Other key players and kingpins in EDF’s Lewis wind projects

Here in Lewis, we’re still reeling from the news that EDF Energy are planning to install offshore-sized turbines in their two wind projects on the island.

For nearly two years, I have been blogging about the fight between the French multinational and the group of crofters who have their own plans for developing renewables – but I was blindsided like anyone else when I learned about their scaled-up ambitions on Monday.

What made the timing of it quite strange was that, just three days previously, I had posted a blog entitled ‘Digging up the council leaders’ family ties to EDF’.

The local authority, Comhairle nan Eilean Siar, has a huge role to play – rightly – in managing renewables development in the Hebrides and I have been particularly intrigued by the connections that exist between the council leaders (past and present) and the big developers, particularly EDF.

But I am also very interested in some of the other connections that exist across pretty much all the parties involved in the development of renewables here in the isles.

Since Alex Thomson broke it in the Channel 4 news story, it is a matter of record that the son of the current council leader works for EDF.

And since I broke it in my blog last Friday, it is a matter of record that the son of the previous council leader also works for EDF – and while he did not work for EDF when his dad was in power, he was working on a separate island project for another big developer at that time.

As we know, there are currently three big corporate wind farms with planning approval for the Isle of Lewis. Two of these belong to EDF – who now want turbines that will be as tall as the pillars on the Queensferry Bridge – while the third, in Tolsta, belongs to Riverstone/Forsa.

TURBINES

EDF, along with partners Wood Group (who acquired Amec-Foster-Wheeler last year), go by the name of Lewis Wind Power (LWP) for their two projects on the island. They have planning for 81 turbines altogether – 45 of them for their Uisenis Wind Farm and 36 for the Stornoway Wind Farm.

Both projects are controversial in their own way. Uisenis because it borders a National Scenic Area and Stornoway because it is opposed by the crofters who want to develop their own schemes (inspired by the Point and Sandwick Trust wind farm pictured above by SandiePhotos) and who are currently fighting the French giant in the Scottish Land Court.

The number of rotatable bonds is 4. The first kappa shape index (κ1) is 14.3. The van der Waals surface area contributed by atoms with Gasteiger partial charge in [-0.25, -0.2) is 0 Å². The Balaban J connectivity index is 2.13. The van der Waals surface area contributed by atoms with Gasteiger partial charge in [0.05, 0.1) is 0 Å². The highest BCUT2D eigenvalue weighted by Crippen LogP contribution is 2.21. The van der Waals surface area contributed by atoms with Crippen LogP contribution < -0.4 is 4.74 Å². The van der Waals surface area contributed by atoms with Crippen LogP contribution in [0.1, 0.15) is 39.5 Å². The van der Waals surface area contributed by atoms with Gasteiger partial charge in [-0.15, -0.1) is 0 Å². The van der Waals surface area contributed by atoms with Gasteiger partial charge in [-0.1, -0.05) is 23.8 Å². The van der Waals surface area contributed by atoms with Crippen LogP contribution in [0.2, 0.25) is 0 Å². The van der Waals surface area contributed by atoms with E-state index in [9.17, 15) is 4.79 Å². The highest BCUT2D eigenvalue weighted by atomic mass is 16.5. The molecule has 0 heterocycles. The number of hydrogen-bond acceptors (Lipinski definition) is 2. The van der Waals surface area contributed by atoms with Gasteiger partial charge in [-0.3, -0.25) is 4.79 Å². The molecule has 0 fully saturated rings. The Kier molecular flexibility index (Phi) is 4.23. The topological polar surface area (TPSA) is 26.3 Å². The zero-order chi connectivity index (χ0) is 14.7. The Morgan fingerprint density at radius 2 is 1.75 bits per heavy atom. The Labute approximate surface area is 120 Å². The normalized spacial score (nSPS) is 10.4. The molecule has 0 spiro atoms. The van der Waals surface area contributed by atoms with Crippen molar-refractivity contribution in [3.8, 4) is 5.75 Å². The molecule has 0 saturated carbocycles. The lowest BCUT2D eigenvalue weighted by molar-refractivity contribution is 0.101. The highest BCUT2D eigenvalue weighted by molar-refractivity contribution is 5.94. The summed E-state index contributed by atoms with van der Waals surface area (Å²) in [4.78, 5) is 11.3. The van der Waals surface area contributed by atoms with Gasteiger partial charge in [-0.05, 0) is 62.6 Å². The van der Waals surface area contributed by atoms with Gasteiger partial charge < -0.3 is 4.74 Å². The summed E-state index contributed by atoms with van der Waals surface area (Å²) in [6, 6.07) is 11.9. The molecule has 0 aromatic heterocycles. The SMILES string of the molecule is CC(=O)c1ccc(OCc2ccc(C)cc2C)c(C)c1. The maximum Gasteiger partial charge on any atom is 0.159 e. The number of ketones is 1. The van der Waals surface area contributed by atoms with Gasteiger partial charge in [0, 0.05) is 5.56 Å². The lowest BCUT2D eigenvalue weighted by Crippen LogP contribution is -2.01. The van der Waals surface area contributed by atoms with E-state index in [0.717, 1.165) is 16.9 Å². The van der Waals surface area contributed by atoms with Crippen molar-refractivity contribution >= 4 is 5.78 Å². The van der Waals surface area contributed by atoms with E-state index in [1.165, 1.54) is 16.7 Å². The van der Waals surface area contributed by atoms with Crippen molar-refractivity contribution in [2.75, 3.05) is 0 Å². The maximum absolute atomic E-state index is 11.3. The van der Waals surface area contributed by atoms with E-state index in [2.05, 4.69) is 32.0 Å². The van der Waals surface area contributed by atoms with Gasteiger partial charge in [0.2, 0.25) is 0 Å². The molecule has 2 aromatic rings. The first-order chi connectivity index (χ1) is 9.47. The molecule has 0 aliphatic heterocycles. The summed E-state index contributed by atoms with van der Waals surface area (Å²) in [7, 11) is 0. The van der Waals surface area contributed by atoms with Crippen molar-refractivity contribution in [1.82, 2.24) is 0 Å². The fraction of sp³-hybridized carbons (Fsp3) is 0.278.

I blogged the full story of the outrageous new plans on Monday, in my post ‘EDF plan giant offshore turbines for Stornoway and Eishken’. 

The Stornoway project is on land belonging to the oldest and biggest community landowner in Scotland, the Stornoway Trust – which was created in 1923 when Lord Leverhulme, the then owner of the island of Lewis, gifted the parish of Stornoway and 70,000 acres of land to the local people.

EDF’s hold on the island of Lewis begins with the Stornoway Trust, who gave it the lease to the land for its renewables developments, and that’s also the place to start with the new revelations.

TRUSTEES

The lease is for 70 years and this decision was not taken by the people living in the Trust area, after looking at all the options, but by the Factor of the Stornoway Trust and a couple of previous Trustees. 

There is a close relationship between Stornoway Trust and Comhairle nan Eilean Siar and two current Trustees are also councillors, which has long been decried as a potential conflict of interest.

Many islanders have been extremely disappointed and frustrated with the apparently unquestioning support which Stornoway Trust and the Comhairle have given to EDF and LWP.

There are many crossovers between all the interested parties – beginning with council leader Roddie Mackay’s son, Michael, working for EDF in projects on the mainland and predecessor Angus Campbell’s son, Alasdair, working directly for LWP, having been previously involved with the Tolsta project, among others.

Shifting our attention away from the Comhairle and onto the Stornoway Trust, there is the question of the connection between the Trust and the Crofting Commission, relevant due to the crofters’ hopes. 

The Commission is handling the official application from the crofters (their Section 50b application under crofting law) to develop renewables on their common grazings. 

COMMISSIONER

Their application directly rivals LWP’s plans in terms of the turbine sites the crofters want and is still a live matter with the Crofting Commission.

However, the Factor of the Stornoway Trust, Iain Maciver, is one of the commissioners on the Crofting Commission, having been elected onto it in May 2016.